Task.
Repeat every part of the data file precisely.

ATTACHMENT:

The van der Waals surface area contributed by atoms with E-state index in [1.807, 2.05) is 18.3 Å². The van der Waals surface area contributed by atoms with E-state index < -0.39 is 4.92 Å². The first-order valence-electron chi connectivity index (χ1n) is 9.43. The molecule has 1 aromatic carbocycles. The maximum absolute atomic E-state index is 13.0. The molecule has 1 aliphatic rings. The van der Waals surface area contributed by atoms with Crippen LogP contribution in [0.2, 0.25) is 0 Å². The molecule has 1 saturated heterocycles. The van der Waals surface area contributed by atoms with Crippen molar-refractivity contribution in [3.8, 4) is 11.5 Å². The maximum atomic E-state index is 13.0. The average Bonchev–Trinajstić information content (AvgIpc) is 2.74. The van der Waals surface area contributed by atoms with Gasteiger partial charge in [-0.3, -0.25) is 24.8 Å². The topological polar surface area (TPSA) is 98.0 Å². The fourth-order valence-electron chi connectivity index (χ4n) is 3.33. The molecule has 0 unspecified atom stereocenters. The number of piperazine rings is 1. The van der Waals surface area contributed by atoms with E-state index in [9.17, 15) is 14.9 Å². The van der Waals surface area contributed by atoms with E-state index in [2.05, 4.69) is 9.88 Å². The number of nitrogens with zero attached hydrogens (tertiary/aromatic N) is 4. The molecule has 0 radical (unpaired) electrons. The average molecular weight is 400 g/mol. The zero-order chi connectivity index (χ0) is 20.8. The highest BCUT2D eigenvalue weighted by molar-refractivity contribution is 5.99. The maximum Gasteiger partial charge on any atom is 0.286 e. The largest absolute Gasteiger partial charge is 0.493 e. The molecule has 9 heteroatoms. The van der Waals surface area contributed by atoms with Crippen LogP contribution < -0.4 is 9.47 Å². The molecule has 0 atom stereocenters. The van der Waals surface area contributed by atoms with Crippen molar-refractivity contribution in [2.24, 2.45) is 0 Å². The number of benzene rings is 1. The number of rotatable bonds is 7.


The van der Waals surface area contributed by atoms with E-state index in [1.807, 2.05) is 18.3 Å². The van der Waals surface area contributed by atoms with E-state index < -0.39 is 4.92 Å². The first-order valence-electron chi connectivity index (χ1n) is 9.43. The molecule has 1 aromatic carbocycles. The maximum absolute atomic E-state index is 13.0. The molecule has 1 aliphatic rings. The van der Waals surface area contributed by atoms with Crippen LogP contribution in [0.2, 0.25) is 0 Å². The molecule has 1 saturated heterocycles. The van der Waals surface area contributed by atoms with Crippen molar-refractivity contribution in [3.8, 4) is 11.5 Å². The maximum atomic E-state index is 13.0. The average Bonchev–Trinajstić information content (AvgIpc) is 2.74. The van der Waals surface area contributed by atoms with Gasteiger partial charge in [-0.3, -0.25) is 24.8 Å². The topological polar surface area (TPSA) is 98.0 Å². The fourth-order valence-electron chi connectivity index (χ4n) is 3.33. The molecule has 0 unspecified atom stereocenters. The number of piperazine rings is 1. The van der Waals surface area contributed by atoms with E-state index in [9.17, 15) is 14.9 Å². The van der Waals surface area contributed by atoms with E-state index in [2.05, 4.69) is 9.88 Å². The number of nitrogens with zero attached hydrogens (tertiary/aromatic N) is 4. The molecule has 0 radical (unpaired) electrons. The average molecular weight is 400 g/mol. The zero-order chi connectivity index (χ0) is 20.8. The highest BCUT2D eigenvalue weighted by molar-refractivity contribution is 5.99. The maximum Gasteiger partial charge on any atom is 0.286 e. The largest absolute Gasteiger partial charge is 0.493 e. The molecule has 9 heteroatoms. The van der Waals surface area contributed by atoms with Crippen LogP contribution < -0.4 is 9.47 Å². The molecule has 0 atom stereocenters. The van der Waals surface area contributed by atoms with Crippen molar-refractivity contribution in [2.24, 2.45) is 0 Å². The number of benzene rings is 1. The number of rotatable bonds is 7.